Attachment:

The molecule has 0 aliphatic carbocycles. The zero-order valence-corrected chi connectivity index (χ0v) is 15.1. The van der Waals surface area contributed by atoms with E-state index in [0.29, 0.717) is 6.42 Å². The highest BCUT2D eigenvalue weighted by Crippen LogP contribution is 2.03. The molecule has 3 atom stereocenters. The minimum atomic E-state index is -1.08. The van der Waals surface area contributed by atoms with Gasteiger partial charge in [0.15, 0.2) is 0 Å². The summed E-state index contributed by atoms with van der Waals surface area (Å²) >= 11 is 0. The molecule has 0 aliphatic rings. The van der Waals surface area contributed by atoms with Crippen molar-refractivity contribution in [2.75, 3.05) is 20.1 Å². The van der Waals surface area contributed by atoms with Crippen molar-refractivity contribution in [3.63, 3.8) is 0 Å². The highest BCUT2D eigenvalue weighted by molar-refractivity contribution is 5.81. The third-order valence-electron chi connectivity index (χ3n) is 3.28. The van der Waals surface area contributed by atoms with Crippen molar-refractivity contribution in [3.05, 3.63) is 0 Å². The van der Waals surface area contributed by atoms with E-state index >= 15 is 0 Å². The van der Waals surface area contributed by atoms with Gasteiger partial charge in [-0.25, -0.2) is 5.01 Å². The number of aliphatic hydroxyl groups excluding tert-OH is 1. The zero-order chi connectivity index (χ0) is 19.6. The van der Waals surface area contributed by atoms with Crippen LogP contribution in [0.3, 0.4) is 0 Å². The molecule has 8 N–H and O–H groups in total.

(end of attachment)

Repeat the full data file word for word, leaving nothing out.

The molecule has 0 aliphatic carbocycles. The zero-order valence-corrected chi connectivity index (χ0v) is 15.1. The van der Waals surface area contributed by atoms with E-state index in [0.29, 0.717) is 6.42 Å². The highest BCUT2D eigenvalue weighted by Crippen LogP contribution is 2.03. The molecule has 3 atom stereocenters. The minimum atomic E-state index is -1.08. The van der Waals surface area contributed by atoms with Gasteiger partial charge in [0.15, 0.2) is 0 Å². The summed E-state index contributed by atoms with van der Waals surface area (Å²) >= 11 is 0. The molecule has 0 aliphatic rings. The van der Waals surface area contributed by atoms with Crippen molar-refractivity contribution in [2.75, 3.05) is 20.1 Å². The van der Waals surface area contributed by atoms with Crippen molar-refractivity contribution in [3.63, 3.8) is 0 Å². The highest BCUT2D eigenvalue weighted by molar-refractivity contribution is 5.81. The third-order valence-electron chi connectivity index (χ3n) is 3.28. The van der Waals surface area contributed by atoms with Crippen molar-refractivity contribution in [3.05, 3.63) is 0 Å². The van der Waals surface area contributed by atoms with E-state index >= 15 is 0 Å². The van der Waals surface area contributed by atoms with Gasteiger partial charge in [-0.25, -0.2) is 5.01 Å². The number of aliphatic hydroxyl groups excluding tert-OH is 1. The zero-order chi connectivity index (χ0) is 19.6. The van der Waals surface area contributed by atoms with Crippen LogP contribution in [0.3, 0.4) is 0 Å². The molecule has 8 N–H and O–H groups in total.